We appreciate the thoughtful responses we have received on ?Disclosing New Worlds?. We will respond to the concerns raised by grouping them under three general themes. First, a number of questions arise from lack of clarity about how the matters we undertook to discuss ? especially solidarity ? appear when one starts by thinking about the primacy of skills and practices. Under this heading we consider (a) whether we need more case studies to make our points, and (b) whether national (...) and other solidarities require willingness to die for the values that produce that solidarity. Second, we take up questions concerning the historical character of the skills of entrepreneurs, virtuous citizens, and culture figures. Here we shall (a) emphasize how we distinguish ourselves from earlier writers on these subjects, (b) consider essentialism, relational identities, and exclusion, (c) answer a number of Habermasian concerns raised by Hoy, (d) speak to Taylor's concern regarding the contingency of solidarity and forgetting, and (e) take up Grant's objection that we are both formalists and relativists. Third, we shall take up the concern, raised mostly by Borgmann, that historical disclosing, that is to say history as the West has known it, is over, and that now all that can be done by those who transform the practices is to make them more and more technological. (shrink)
Einstein's 1935 derivation of mass-energy equivalence is philosophically important because it contains both a criticism of purported demonstrations that proceed by analogy and strong motivations for the definitions of the 'new' dynamical quantities (viz relativistic momentum, relativistic kinetic energy and relativistic energy). In this paper, I argue that Einstein's criticism and insights are still relevant today by showing how his derivation goes beyond Friedman's demonstration of this result in his Foundations of Spacetime Theories. Along the way, I isolate three distinct (...) physical claims associated with Einstein's famous equation that are sometimes not clearly distinguished in philosophical discussions of spacetime theory. (shrink)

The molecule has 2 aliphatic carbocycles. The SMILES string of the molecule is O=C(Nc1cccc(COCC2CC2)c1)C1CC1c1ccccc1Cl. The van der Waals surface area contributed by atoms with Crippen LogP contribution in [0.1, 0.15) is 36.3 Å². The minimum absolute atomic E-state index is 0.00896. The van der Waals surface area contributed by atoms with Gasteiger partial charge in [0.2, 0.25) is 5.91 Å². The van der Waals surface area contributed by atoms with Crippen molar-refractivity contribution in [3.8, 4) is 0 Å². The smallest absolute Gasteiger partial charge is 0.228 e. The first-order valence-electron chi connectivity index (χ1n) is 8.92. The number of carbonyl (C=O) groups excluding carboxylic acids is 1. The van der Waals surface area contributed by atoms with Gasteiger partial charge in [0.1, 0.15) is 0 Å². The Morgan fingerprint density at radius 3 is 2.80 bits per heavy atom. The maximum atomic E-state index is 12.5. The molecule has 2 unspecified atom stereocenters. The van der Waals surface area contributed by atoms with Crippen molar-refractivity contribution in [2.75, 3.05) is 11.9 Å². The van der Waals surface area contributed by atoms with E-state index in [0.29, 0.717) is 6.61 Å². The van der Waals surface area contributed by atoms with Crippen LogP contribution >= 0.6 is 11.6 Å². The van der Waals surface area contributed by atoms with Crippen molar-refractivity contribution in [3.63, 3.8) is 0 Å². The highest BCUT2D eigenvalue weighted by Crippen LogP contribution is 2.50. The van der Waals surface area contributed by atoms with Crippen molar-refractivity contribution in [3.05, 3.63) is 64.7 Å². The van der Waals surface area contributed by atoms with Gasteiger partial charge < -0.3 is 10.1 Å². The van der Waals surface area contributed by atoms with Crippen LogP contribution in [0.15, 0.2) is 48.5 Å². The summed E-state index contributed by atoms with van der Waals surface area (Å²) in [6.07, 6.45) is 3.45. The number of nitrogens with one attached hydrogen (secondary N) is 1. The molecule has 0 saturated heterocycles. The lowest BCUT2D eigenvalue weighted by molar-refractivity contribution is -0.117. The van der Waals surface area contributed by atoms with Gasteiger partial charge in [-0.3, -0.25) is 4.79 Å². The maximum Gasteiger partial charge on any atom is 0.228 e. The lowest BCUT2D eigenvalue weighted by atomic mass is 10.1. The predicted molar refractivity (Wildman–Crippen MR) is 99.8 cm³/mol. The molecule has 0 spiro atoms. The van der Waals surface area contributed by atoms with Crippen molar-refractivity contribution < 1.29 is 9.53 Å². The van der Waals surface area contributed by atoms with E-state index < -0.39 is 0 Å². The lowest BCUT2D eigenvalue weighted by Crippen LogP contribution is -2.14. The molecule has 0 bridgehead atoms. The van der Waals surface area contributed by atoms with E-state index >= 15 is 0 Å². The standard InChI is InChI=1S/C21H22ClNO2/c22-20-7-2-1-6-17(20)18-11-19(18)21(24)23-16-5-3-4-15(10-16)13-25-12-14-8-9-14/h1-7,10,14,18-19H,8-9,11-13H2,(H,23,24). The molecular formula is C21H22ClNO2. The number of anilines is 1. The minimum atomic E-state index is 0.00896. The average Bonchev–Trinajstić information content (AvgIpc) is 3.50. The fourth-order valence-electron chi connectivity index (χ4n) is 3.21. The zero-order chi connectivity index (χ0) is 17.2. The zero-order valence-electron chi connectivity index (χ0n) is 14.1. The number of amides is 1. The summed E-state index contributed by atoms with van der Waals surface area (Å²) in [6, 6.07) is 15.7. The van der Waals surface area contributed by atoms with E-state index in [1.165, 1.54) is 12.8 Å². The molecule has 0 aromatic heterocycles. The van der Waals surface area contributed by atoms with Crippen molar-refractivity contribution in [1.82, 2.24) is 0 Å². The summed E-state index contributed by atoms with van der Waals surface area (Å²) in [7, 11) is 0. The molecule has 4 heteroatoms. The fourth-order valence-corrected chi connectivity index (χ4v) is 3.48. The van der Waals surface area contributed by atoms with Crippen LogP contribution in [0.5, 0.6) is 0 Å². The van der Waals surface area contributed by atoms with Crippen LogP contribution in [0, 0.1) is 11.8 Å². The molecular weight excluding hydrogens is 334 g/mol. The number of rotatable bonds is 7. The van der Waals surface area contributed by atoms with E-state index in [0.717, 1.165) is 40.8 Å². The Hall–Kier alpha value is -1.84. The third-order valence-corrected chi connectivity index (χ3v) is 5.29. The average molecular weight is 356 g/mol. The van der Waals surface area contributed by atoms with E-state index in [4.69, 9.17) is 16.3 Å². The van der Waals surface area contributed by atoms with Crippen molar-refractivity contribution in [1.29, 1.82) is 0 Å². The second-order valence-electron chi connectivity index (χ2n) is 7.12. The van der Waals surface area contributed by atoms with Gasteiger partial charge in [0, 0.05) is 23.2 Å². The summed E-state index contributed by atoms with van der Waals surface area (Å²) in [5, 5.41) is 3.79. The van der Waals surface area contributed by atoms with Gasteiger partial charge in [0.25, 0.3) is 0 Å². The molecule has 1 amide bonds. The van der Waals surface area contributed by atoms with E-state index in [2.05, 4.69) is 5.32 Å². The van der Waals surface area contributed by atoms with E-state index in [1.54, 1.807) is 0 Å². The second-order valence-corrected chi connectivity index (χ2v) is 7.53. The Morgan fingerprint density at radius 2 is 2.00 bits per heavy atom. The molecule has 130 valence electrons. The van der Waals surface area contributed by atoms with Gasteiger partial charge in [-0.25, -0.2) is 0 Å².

Flores and Johnson (Ethics 93 No. 3 (1983) pp. 537, 545.) offer a solution to the problem of individual and collective responsibility which obscures the fundamental requirement for responsibility ascriptions, namely, moral agency. Close attention to matters of individual and collective agency provides a simple yet defensible criterion for establishing when an individual is and isn't responsible for the untoward consequences of a collective act.
We formulate the following hypothesis: Life's origin may have occurred during the lower Archaean at a time when the environmental temperature was higher than it is at present. Preliminary consequences of this hypothesis are studied from the point of view of molecular evolution. We restrict our attention to implications regarding the genetic code. We conclude that alternative assignment of termination codons may be understood in terms of: (a) the elevated temperatures to which the progenote may initially have been exposed; and (...) (b) the subsequent response of its genome to the opportunity provided by the eventual loss of hyperthermal genetic expression during a thermal transition (TT) period, which was triggered off by the evolution of the dynamic Earth. (shrink)